1. Wats (or Temples)

Looking through my photos I think I have more photos of wats than anything else (okay except maybe sunsets). This could be directly related to our having visited Chiang Mai, where – and I quote my LP – ‘it is easier to save your mortal soul than to accomplish more earthly errands like buying toiletries.’ But in all seriousness the utter intricacy and magnificence of every gold leaf covered Thai temple each with their cornucopia of gilded statues and shrines continued to get a reaction out of me.

  1. Markets

Yes I love eating and yes, I love shopping.

  1. Elephants

It would certainly have been a different trip without our visit to the Elephant Sanctuary just outside of Chiang Mai. It was such a magical experience that I will never forget and always be grateful for (thank yooou John and Merle!). Our host Woody was really fantastic and extremely enthusiastic. It was so interesting talking to him about himself and his outlook on life in Thailand, which brings me to my next point…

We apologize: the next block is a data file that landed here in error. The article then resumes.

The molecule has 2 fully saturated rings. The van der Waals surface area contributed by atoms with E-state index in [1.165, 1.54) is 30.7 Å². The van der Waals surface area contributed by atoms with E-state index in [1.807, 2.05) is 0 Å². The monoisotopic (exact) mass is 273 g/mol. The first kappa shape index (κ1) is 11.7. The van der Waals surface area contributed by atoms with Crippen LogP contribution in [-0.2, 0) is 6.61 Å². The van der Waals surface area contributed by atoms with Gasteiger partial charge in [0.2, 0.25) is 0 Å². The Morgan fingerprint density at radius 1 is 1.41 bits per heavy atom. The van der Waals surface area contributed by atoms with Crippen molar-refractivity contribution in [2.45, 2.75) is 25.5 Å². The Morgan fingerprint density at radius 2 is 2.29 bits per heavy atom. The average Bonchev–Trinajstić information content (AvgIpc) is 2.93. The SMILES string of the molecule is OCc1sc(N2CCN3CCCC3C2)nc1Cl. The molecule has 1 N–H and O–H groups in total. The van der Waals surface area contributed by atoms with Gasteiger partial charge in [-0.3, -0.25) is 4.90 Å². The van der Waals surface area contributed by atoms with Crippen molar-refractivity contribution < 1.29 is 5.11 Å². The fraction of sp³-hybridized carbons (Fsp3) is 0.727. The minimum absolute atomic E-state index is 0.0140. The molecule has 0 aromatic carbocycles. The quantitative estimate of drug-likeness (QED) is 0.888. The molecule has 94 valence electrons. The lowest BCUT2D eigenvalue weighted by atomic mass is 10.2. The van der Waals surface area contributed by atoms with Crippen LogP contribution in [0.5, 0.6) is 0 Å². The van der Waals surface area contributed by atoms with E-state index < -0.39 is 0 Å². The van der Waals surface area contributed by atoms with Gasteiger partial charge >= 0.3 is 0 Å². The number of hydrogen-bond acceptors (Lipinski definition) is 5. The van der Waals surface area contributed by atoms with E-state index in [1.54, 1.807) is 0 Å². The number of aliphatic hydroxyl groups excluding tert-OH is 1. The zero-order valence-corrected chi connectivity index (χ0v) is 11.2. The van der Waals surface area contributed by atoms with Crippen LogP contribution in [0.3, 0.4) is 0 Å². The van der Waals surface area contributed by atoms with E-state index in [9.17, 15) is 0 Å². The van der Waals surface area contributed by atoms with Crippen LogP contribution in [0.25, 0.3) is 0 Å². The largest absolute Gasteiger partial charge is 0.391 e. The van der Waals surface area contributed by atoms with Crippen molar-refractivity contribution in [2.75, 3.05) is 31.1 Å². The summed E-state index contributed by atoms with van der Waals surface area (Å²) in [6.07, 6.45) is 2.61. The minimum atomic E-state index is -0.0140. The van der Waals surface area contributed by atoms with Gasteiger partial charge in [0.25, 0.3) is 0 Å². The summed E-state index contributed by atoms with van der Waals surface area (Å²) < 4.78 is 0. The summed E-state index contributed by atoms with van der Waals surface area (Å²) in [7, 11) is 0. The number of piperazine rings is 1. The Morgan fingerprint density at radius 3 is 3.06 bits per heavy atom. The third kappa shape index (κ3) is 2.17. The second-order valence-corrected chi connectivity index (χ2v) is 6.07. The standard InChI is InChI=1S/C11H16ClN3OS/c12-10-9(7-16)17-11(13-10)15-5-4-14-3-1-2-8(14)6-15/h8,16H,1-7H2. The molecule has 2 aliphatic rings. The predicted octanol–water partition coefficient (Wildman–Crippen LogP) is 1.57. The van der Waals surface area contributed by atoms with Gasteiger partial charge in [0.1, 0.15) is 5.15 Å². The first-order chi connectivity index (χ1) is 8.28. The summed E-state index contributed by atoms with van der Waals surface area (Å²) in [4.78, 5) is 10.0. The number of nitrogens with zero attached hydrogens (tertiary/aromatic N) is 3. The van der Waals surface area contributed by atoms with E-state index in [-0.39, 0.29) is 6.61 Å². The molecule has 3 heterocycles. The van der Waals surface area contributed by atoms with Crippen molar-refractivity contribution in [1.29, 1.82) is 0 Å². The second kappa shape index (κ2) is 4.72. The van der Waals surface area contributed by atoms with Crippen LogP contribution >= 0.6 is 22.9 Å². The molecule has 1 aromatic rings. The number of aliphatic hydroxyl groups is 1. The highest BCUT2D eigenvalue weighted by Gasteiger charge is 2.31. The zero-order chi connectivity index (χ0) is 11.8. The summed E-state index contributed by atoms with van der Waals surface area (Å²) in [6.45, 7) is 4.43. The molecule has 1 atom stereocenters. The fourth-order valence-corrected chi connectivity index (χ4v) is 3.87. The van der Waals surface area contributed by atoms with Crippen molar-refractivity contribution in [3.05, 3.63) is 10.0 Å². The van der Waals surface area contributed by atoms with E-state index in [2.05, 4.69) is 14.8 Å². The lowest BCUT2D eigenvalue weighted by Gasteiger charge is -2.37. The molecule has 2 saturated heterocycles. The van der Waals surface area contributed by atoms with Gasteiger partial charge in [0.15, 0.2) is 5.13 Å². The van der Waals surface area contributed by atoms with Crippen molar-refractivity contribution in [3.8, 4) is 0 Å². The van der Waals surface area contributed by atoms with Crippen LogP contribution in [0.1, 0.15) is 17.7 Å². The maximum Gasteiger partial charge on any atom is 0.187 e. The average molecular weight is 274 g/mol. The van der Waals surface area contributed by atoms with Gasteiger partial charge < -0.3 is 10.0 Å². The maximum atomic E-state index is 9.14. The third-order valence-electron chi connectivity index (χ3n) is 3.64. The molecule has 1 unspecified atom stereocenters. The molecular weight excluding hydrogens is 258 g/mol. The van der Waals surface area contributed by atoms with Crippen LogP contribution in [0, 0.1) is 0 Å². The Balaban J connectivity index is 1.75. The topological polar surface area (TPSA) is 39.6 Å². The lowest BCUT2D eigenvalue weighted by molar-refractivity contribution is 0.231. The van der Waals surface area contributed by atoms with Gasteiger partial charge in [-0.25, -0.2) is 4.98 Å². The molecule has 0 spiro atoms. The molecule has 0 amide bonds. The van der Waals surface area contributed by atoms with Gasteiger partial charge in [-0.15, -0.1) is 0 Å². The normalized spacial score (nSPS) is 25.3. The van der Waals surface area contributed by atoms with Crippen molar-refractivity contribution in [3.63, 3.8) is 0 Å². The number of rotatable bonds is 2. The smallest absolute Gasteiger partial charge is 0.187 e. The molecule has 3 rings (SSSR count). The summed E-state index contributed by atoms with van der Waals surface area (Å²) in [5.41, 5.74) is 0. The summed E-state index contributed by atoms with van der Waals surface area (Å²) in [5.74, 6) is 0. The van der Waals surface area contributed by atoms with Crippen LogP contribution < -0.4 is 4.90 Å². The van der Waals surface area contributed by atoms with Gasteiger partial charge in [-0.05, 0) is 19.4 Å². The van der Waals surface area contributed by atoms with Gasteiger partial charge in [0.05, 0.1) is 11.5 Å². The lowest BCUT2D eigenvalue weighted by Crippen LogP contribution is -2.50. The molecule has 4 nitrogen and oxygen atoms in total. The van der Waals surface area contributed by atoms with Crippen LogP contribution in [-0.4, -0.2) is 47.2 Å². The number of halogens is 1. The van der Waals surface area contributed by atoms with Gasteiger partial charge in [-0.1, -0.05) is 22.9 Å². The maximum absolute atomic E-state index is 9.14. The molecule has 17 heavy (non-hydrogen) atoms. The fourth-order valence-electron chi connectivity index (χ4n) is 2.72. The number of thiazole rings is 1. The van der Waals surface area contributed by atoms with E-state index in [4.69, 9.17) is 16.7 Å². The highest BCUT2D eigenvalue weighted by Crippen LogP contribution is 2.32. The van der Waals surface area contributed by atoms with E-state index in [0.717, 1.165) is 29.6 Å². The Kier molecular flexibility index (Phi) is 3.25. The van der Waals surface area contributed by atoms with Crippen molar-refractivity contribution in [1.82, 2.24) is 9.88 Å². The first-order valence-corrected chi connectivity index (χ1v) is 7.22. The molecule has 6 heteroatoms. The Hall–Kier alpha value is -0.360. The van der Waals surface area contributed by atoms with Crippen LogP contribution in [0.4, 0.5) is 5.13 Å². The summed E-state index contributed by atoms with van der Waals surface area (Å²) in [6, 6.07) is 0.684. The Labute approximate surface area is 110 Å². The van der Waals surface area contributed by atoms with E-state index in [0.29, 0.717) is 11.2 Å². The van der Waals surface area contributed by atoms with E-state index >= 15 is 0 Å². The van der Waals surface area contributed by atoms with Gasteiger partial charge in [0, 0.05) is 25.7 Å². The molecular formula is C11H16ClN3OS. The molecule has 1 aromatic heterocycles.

1. The People

The impact and influence of tourism in Thailand is overtly evident, but there’s always someone who wants to teach you about their customs, tell you the best places to go, bargain with you or just laugh at you when you pronounce things wrong. Sure there are some tricksters around, but I think we South Africans have got the ‘street-wise’ thing down to a tee.

  1. Island Life

Next time I go to Thailand (and I promise there will be a next time) I am definitely going to do some more island hopping! From the (mostly) pristine beaches, crystal clear water, snorkeling, hiking, waterfalls, zooming around on rented scooters, sunsets, bucket-consuming beach parties, to all the other possible activities: it’s the island life for me!

But why’s the rum gone? Ahh let’s get another bucket! :)